Jean-Jacques Rousseau Biography, Life, Interesting Facts
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Jean-Jacques Rousseau was one of the most influential Genevan philosophers, writers, and Composers of the 18th century. The French and American Revolution influenced his works as well as his political philosophy. He is as also is known to have been responsible for the overall development of the modern political and educational thought. One of the greatest importance to the development of romantic and preromantic fictions is his popular highly sentimental novel, Julie, Ou La Nouvelle Heloise.
He also has his works like Discourse on the Origin of Inequalityand On the Social Contract to be the backbones of the modern day political thought. He is known to be the inspiration behind the democratic government as well as the social empowerment doctrine. Jean-Jacques Rousseau also made several contributions to music. He was later interred as one of the national heroes in Pantheon, Paris after sixteen years of his death. His works include Confessions, Reveries of Solitary Walker and Emile: or On Education.
CHILDHOOD & EARLY LIFE
Jean-Jacques Rousseau was born on 28 June 1712 in Geneva. His father was a watchmaker while his mother was the daughter of a Calvinist preacher. She died about nine days after his birth to fever. His father was a well-educated man as well as an ardent lover of music. His father later got into a legal battle with a wealthy landowner accusing him of trespassing into his properties. It was during that period that his father moved to Bern taking his aunt in with him.
He later lived outside Geneva for two years with a Calvinist Minister after leaving his father with his maternal uncle. In the hamlet he stayed outside Geneva, he learned mathematics and drawing.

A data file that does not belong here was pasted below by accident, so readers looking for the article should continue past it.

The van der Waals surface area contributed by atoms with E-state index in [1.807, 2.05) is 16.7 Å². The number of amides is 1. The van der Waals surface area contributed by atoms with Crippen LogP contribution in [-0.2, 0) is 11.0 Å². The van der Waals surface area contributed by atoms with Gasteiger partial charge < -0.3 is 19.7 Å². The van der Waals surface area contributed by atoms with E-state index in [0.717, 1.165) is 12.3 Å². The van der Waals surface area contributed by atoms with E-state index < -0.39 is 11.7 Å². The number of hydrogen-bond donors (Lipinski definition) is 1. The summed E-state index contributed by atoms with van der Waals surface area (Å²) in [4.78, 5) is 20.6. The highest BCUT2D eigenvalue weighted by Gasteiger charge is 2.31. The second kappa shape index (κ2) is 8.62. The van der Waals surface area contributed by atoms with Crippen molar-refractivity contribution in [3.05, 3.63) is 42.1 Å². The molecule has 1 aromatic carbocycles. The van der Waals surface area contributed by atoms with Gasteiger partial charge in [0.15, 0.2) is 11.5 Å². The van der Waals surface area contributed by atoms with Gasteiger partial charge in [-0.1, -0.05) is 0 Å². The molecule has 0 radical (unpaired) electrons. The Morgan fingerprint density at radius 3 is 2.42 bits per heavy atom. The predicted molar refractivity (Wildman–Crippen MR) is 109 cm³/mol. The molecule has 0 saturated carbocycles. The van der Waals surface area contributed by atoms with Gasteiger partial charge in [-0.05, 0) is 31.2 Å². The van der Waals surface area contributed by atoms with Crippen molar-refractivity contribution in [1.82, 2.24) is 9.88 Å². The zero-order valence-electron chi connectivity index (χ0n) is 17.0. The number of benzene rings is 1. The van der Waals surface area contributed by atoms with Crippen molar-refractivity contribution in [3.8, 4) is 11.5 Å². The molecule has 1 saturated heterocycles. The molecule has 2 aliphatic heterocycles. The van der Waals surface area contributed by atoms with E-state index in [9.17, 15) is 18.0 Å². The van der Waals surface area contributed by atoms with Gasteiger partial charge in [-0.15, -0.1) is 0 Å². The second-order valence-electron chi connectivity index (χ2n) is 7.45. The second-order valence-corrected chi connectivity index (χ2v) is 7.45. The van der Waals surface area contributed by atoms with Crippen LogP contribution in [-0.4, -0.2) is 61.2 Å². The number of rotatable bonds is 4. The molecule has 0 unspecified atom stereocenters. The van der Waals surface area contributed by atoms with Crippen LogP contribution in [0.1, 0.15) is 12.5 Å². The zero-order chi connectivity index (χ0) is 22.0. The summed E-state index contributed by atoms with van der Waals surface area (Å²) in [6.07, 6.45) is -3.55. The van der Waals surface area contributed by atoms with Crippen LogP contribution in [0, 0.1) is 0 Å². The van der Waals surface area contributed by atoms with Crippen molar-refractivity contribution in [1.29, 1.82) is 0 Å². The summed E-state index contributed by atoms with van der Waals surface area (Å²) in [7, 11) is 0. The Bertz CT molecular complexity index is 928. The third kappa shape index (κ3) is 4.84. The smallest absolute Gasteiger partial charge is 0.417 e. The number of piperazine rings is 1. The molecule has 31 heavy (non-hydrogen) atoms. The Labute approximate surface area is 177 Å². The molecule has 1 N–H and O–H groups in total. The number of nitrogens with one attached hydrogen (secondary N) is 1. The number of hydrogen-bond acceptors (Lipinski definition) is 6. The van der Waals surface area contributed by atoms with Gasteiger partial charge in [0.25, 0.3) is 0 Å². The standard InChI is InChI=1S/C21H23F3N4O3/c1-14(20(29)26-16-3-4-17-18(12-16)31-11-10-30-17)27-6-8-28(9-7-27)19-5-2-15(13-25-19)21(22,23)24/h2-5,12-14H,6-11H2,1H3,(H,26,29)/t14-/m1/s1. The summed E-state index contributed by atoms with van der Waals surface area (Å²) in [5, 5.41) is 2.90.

He later became ambitious of becoming a Protestant minister after being influenced by the religious service. At the age of 15, he ran away from Geneva to a Roman Catholic Priest’s place. It was there that he got introduced to different people including Francoise-Louise de Warens who had a noble background. She was paid to bring Protestants to Catholicism by the King of Piedmont. Later on, he was sent to Turin with the intention of being converted completely to Catholicism. This led to the renouncement of his father and uncle. Jean-Jacques Rousseau worked to survive and stayed with De Warens partly. At the age of 20, he had a romantic relationship with Warens who had always been an influence in his life. He later studied philosophy and music during his 20s. He repaid De Warens for her financial support after receiving his mother’s inheritance in 1739 and worked as a tutor in Lyon.
Jean-Jacques Rousseau later moved to Paris to present a new system of musical notation to the Academie des Sciences in 1742. This was rejected due to its impracticality. He later worked for two years as a secretary to the Comte de Montague and was paid meagerly for this position. This made him quit and return to Paris where he fell in love with Therese Levasseur who was a seamstress then. He later started writing articles on music in 19749 after being close with a Frech philosopher, Diderot. By 1750, he wrote Discourse on the Arts and Sciences, and this got him a reputation.
He was later reconverted to Calvinism upon his return to Geneva gaining the Genevan citizenship. It was during that period that he completed his major work, Discourse on the Origin and the Basis of Inequality Among Men. He, however, published his 800-page novel, Julie Ou La Nouvelle Heloise, which became a very successful novel in 1761. The people well appreciated this novel. This made him get himself established as one of the most successful writers. He, however, got a backlash by the Protestant and Catholic authorities for allegedly including offensive comments on their religion. His books were banned in France and Geneva due to his books. Warrants were issued for his arrests, but he was able to escape to Swiss Confederation. His banned books were later distributed in France as a disguise.
During his exile, he wrote several books Constitutional Projects for Corsica and was stoned in his house in the town of Moutiers. Jean-Jacques Rousseau had to take refuge with David Hume in Great Britain. He returned to France under a false name and married Therese whose marriage was considered illegitimate. Rousseau was allowed in Paris in 1770 with an order not to publish any book. He later got a presidential invite to give recommendations on the Poland Constitution in 1772. In 1776, he released his last major work, Dialogues: Rousseau Judge of Jean-Jacques.
Jean-Jacques Rousseau suffered on 2nd of July, 1778 of hemorrhage at the age of 66. He got buried at Ermenonville on the Ile des Peupliers before his remains were moved to the Pantheon in Paris.
Nicholas Murray Butler